Well, I didn’t know I did until I saw a whole lot of them at the sumo tournament! Flat butts, lumpy butts, and even hairy butts--I was happy to see such ‘butt confidence’ on display. Apparently a lot of other people like these big butts too, because most tournament days sell out. The tournament takes place over 15 consecutive days, with each wrestler only having one match each day. It was sold out the day I attended and I was surprised to see that the facility was so big! A few people mentioned that the popularity of sumo has really grown over the past few years and now tickets are harder to get and more expensive (so I’ve been told).
Sumo has been around for over 1500 years! Its origins are religious, so naturally there are lots of aspects of the sport that are ceremonial and ritual. Which means to a foreigner like myself, lots of things seem weird and unnecessary. Why do they wear those thongs? What’s up with the hairdo? Why are they throwing salt everywhere? Why do they keep doing that weird thing where they lift their legs? What in the hell is that ref wearing? Do you think they’re ever self conscious about their butts? I had lot of questions, and there was a reason behind everything.
Japan is a culture rich in history and a strong belief in tradition. Many aspects of sumo are just like they were a thousand years ago and everything in it has meaning. I won’t go into too much detail on any of it, but I will mention a few of things that I learned. (I figure if you’re really interested, you can Google it because god knows I am NOT the person to get educational information from—I’m more of a Cliffs Notes version.)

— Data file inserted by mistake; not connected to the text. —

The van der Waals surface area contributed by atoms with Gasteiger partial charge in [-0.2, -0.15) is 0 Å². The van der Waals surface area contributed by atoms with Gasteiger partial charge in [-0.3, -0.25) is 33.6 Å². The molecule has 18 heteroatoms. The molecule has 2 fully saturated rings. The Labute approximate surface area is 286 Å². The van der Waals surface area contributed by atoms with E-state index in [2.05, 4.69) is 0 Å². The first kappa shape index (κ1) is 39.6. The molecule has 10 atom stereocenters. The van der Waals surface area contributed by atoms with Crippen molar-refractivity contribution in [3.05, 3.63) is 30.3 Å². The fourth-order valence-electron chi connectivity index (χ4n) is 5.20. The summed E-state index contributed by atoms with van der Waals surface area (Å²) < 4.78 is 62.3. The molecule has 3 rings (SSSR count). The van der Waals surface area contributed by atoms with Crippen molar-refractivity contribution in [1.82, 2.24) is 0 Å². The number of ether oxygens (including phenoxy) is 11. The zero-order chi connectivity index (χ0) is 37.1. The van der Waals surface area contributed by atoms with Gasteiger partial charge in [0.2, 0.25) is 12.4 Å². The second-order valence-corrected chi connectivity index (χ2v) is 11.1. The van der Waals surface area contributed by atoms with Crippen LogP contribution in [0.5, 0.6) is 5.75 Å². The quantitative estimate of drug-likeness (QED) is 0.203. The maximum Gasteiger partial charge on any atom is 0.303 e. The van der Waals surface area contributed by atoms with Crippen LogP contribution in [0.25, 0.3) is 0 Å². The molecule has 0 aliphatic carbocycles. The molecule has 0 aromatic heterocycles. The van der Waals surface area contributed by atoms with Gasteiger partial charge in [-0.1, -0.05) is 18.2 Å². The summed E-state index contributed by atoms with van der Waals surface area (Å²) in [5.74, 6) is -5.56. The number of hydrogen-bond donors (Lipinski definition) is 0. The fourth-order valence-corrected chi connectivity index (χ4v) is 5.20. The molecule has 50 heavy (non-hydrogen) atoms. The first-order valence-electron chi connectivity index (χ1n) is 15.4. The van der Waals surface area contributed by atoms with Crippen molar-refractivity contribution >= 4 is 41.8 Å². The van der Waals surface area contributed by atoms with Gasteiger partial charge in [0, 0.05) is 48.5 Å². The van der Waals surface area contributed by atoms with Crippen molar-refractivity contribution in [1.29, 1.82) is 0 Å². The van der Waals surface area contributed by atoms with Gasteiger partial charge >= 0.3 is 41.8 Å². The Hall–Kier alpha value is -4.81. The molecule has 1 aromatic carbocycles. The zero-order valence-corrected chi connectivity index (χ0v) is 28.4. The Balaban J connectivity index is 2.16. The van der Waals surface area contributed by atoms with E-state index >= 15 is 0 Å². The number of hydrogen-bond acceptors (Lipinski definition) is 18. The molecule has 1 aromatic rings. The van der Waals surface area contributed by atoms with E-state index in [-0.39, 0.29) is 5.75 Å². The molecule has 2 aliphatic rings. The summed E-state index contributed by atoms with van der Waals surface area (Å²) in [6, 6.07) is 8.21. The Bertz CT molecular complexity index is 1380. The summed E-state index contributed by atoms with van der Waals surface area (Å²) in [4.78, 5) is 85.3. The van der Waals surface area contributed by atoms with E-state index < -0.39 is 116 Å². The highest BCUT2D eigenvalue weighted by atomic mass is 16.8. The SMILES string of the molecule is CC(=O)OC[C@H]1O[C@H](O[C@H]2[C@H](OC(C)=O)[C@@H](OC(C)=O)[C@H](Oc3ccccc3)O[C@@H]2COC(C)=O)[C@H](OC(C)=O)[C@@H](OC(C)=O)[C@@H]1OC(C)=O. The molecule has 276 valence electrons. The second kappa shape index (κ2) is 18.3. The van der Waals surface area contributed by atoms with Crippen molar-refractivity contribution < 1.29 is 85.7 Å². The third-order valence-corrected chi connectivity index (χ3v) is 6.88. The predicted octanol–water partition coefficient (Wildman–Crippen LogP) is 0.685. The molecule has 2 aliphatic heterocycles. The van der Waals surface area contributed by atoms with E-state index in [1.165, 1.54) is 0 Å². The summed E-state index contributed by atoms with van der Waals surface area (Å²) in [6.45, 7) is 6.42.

So here are some of the highlights I took away…
- That “thong” is called the mawashi and is made of heavy silk approximately 10 yards long and 2 feet wide! The mawashi is an important piece of “equipment” because many maneuvers are achieved by gripping the opponent’s mawashi.
- Their hairstyle is dependent upon the rank of the wrestler.
- The salt helps moisten the wrestler’s hands and disinfect any scrapes. Then it is thrown across the ring to purify it.
- The ritual where they raise one leg high and to the side then loudly stomp it down, symbolically is driving evil spirits out of the ring.
- The referees are called, Gyoji and their kimonos are in the style of samurai and their hats resemble those of Shinto priests. The type of shoes and color of their outfits are dependant upon their rank.
- And as for their level of butt confidence…. I’m guessing they’re feeling pretty good about showing off their butts. I mean it’s not like the outfit is a surprise to them, they’ve been wearing the same thing for 1500 years!